Financial Aid •
August 30, 2021
How does financial aid work?
Financial aid is available from many sources and helps you to afford to pay for your college degree. Find out how it works and how to apply.
College can be expensive. The average annual cost for a college degree is over $30,000.
This is why figuring out how you’ll pay for college is one of the most important steps to take as you think about getting a college education.
If you think that a student loan is the only way to cover your educational expenses, we’ve got great news for you: the Department of Education (DOE) has over $120 billion (that’s $120,000,000,000!) in financial aid available for students.
And, other institutions have money to offer too.
You could be eligible for some of that money, giving your college budget a much-needed boost.
This guide will walk you through what financial aid is, types of financial aid, how financial aid works, and how to apply for financial aid.
What is financial aid?
Financial aid (also called student aid) is money that a third party gives you to help you pay for college expenses. An example of this aid is the $120 billion the Department of Education offers for eligible students.
While the DOE is the biggest source of financial aid, other institutions like state agencies, schools, and nonprofits also offer financial aid to eligible students.
Contact your state agency to learn about participating institutions for your program.
What are the types of financial aid?
There are two main types of student financial aid: free money and self-help funds (money that you have to earn or pay back).
Financial aid, like scholarships and grants, is a gift that you won’t have to pay back under most circumstances.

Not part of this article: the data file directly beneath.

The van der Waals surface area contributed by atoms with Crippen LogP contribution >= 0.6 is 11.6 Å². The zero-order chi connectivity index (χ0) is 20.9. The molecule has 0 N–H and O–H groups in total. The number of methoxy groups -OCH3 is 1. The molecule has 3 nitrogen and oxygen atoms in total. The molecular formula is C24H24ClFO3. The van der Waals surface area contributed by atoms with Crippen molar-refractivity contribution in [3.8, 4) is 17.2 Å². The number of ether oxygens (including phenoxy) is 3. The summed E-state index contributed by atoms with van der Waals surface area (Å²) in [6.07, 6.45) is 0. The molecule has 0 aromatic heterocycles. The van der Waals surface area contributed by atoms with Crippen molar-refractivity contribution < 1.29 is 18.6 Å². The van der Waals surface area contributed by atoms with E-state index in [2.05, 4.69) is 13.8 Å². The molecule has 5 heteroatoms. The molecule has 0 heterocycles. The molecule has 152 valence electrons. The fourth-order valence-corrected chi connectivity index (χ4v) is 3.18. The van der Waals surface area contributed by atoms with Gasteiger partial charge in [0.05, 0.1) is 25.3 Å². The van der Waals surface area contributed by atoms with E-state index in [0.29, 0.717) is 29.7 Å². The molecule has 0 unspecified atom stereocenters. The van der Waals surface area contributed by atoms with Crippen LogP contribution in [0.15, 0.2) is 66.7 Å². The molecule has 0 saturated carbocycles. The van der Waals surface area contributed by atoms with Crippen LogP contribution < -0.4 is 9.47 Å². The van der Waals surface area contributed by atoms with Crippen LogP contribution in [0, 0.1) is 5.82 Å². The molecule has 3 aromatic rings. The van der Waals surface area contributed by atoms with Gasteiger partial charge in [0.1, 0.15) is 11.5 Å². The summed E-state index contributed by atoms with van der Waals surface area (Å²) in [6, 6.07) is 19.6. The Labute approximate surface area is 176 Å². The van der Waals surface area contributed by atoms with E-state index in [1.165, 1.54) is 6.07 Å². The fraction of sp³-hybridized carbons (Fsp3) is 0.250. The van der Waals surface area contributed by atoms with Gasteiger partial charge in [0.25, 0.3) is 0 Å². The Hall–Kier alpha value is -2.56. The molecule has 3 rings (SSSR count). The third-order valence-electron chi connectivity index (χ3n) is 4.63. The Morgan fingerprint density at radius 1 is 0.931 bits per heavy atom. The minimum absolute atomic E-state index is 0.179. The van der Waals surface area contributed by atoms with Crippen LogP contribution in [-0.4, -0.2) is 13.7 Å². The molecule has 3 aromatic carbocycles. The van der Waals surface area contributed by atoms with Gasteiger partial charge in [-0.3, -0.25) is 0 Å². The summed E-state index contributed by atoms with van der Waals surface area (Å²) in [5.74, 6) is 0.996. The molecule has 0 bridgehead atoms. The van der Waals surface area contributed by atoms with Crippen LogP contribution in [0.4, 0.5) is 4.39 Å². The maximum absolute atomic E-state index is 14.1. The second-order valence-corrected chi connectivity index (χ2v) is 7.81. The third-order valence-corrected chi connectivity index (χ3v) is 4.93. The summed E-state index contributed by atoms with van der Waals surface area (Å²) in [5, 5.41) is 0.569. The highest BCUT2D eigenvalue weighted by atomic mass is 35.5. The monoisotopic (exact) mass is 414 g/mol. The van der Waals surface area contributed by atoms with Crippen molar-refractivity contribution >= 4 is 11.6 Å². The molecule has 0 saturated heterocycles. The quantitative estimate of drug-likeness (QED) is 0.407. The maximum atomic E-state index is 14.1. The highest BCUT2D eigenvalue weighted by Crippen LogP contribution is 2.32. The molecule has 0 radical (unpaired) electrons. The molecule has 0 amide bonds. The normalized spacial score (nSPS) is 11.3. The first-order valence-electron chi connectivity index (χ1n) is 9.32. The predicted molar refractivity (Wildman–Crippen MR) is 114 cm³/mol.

This type of financial aid helps cover the cost of your education. To receive financial aid that qualifies as free money, you’ll typically have to demonstrate financial need or meet academic requirements (such as a minimum GPA or enrollment in a specific program).
If you meet the requirements of the organization giving you the free money (such as continuing your studies or attending college at least part-time), you won’t have to pay this financial aid back.
‘Self-help’ financial aid is a type of financial aid that you have to earn through work or pay back. You’ll have to do something for that money. Examples of self-help financial aid are work-study programs, federal TEACH and military grants, and student loans.
In the Federal Work-Study program, you’ll have to work an eligible job to earn financial aid provided by the government.
In a student loan scenario, you’ll usually have to pay the money back plus applicable interest.
The two main types of student loans are federal student loans (loans issued by the DOE) and private student loans (loans issued by an institution other than the DOE).
Do I have to pay back financial aid?
It depends on the type of financial situation that you receive.
If you receive free money (like a grant or a scholarship), you don’t have to pay it back as long as you meet the requirements. A common requirement is to be in school at least half-time.
If you receive self-help funds (such as through a work-study program or a student loan), you’ll receive the financial aid as long as you meet the requirements.
A work-study program requires you to find, apply, and secure a job that meets the program’s requirements so you can receive the financial aid. In the case of a student loan, you’ll have to pay back the financial aid based on the terms of the loan.
How does financial aid work?